You clearly say the word aloud, spell it (syllable by syllable if that helps), and toss the child a beanie toy; then the student says the word/spells it correctly, and tosses the beanie back. The beanie toss helps keep him focused and mentally prepared. *Immediately* stop and correct any misspelling by spelling it aloud correctly several times and have the student spell it correctly by looking at it and reading it letter by letter several times. Hearing the letters in correct sequential order really helps cement correct spelling in the mind.



2. Work with words on whiteboard

(expanded from original idea from Sequential Spelling, with the visualization/mnemonic ideas from Stevenson Blue Spelling Manual)

The concept here is to use the student's strong visual memory (right hemisphere) to make memorable stories/images to send the spelling straight into long-term memory (also right hemisphere).


- reinforce vowel patterns, syllabication patterns, etc.

- write out root words and practice adding endings, prefixes, etc. -- tell it and draw it as a story with character pictures (ex.: "hope" -- the vowels at the end of the word like to fight with vowels at the beginning of an ending (like "-ing", or "-ed"), so you have to drop the "-e" at the end of "hope" and then add the endings such as "-er" or "-ing"; adding endings such as "-ful" or "-less", or prefixes such as "-un" are not a problem, because they start with a consonant, and consonants don't fight with the vowel at the end of the word)

- work with homophones -- see the different spellings, and draw a picture or tell a little story to help the difference stick (ex: "meet" and "meat"; it takes 2 people to "meet" and there are 2 "e"s in "meet"; draw the letter "a" to look like a heart and say "I love to eat "meat" -- and see, the word "eat" is IN the word "meat"; etc.)



3. Dictate sentences

(idea from Stevenson Basic Blue Spelling Manual)

The idea is to practice and strengthen simultaneous thinking/writing/spelling.

Dictate 5 short sentences, (slowly, one at a time) each with 2-3 spelling words in them.




4. Worksheets

Sometimes I made a variety of types of worksheets for the week, whatever fits on one sheet of paper in the spiral notebook for spelling practice:

- add the prefixes/suffixes (ex: _____ + ______ = maiden; pain+less=_______) (ex: add these endings -- "ing", "ed", "less" -- to these words -- "pain", "glaze", "rain" -- use each word and ending only once)

- break the words into syllables

- I write a brief sentence for each spelling word, with a blank for the spelling word; he writes the correct homophone to complete the sentence (ex: "The girl fell and had a ______ in her leg." choice: "pane", "pain")

- list the words in the top half of the page, then divide the bottom half of the page into 2 columns; he writes the words under the correct column headings (ex: "a_e" words / "-ai-" words) (or: 1-syllable, 2-syllable, 3-syllable words)




Other Spelling Practice Ideas:


- Magnetic letters; either child says each letter and lays out each magnetic letter, or look at a written version word and sort out magnetic letters to match. Helps the child see, say and manipulate the letters for spelling.


- Say each letter and use fingertip to write each letter in a tray of sand or cornmeal. Helps the child see, say and feel the spelling.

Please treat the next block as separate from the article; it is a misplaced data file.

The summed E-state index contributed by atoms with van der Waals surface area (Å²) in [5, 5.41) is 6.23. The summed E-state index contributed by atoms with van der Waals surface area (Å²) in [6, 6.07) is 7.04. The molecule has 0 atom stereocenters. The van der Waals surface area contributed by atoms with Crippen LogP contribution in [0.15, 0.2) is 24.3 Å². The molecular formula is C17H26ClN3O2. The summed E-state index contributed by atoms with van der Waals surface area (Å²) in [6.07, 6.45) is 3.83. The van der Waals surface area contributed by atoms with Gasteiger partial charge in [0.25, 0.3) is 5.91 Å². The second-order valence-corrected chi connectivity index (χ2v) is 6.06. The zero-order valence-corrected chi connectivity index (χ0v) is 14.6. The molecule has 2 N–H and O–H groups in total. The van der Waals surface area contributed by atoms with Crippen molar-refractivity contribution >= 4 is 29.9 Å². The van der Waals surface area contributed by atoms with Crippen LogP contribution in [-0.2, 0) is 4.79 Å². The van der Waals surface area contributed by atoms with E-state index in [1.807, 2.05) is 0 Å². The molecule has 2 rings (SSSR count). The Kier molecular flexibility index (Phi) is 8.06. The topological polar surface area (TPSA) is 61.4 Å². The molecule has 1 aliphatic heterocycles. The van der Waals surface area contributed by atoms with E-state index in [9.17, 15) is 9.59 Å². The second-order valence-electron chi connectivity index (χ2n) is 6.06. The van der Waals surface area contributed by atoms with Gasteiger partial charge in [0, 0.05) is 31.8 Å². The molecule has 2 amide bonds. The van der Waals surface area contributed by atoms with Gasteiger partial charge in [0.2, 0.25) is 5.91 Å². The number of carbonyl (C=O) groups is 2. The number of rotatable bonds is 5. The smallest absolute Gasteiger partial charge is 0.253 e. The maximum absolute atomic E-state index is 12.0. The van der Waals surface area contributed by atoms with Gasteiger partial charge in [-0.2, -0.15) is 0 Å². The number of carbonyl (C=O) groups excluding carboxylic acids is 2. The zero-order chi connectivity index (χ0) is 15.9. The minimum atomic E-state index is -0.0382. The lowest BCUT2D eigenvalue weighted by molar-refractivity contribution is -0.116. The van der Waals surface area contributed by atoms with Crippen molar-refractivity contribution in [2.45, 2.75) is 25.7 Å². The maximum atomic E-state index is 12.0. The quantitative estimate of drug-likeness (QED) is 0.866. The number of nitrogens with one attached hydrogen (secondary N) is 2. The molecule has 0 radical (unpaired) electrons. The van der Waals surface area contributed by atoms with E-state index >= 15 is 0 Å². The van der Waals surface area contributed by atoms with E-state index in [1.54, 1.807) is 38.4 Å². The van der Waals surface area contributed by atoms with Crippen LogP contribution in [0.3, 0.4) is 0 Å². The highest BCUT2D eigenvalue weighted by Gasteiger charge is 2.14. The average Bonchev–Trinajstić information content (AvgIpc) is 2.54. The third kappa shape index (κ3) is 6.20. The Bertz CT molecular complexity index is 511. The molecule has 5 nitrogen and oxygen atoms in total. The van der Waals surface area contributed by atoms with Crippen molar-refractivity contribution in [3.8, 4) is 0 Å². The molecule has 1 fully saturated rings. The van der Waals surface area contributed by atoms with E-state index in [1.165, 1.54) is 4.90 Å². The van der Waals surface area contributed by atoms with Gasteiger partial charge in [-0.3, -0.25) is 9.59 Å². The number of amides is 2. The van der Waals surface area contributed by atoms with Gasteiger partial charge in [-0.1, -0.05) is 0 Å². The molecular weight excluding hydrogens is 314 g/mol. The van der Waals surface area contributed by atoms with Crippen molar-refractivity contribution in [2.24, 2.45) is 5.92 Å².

- Fingertip on tabletop; write each letter large (involve whole arm), saying each letter. Helps the child see, say, and feel the spelling.


- Child say each letter aloud while writing it; then child "unwrites" the word, saying each letter and going over the letter with fingertip to erase it letter by letter. Helps the child see, say and feel the spelling.


- Roll out "snakes" of clay and shape each into a letter of the spelling word. Helps the child see and feel the spelling.

Edited by Lori D.
Link to comment
Share on other sites

My VSL's spelling skills have improved greatly since I started doing phonics and spelling intensively a little over a year ago. I am using Rod and Staff for phonics and spelling. He is only in second grade, but he was spelling almost every word incorrectly and he made some unusual choices like he didn't have a great understanding of phonics. Phonemic awareness activities have also helped. His reading skills were way above his spelling level.

Link to comment
Share on other sites

AAS is working wonderfully for my VSL. I used to draw a green line down the left side of the whiteboard and a red line down the right side to remind her which way to write.


There are a LOT of tips in "Right-brainsed Child in a Left-brained World," like imagining blasting the letters into a wall with a laser or a flamethrower or some such, and picturing that when trying to spell the words.


I'm also using AAS (started with informal word building) to teach my VSL to spell. We just started level one, but the word building that we did earlier was similar and it worked very well. This is also how I teach my kids to read.

Link to comment
Share on other sites

I think someone else has mentioned this, but try having him spell words backwards. That forces him to convert the word to a picture in his head, I suppose. It worked wonders for my similar-sounding child when she was younger. We also played a game we called "parrot," in which I would repeat a series of words to her, such as "red, blue, yellow," and she would repeat them back to me forwards and, later, backwards. I started with related words, such as three colors, and eventually went to unrelated words, such as "monkey, sing, book." We even would do numbers, such as 842, and she would have to repeat 248. She still has issues, to be sure, but spelling isn't really one of them.



Link to comment
Share on other sites

Join the conversation

You can post now and register later. If you have an account, sign in now to post with your account.

Reply to this topic...

×   Pasted as rich text.   Paste as plain text instead

  Only 75 emoji are allowed.

×   Your link has been automatically embedded.   Display as a link instead

×   Your previous content has been restored.   Clear editor

×   You cannot paste images directly. Upload or insert images from URL.


  • Create New...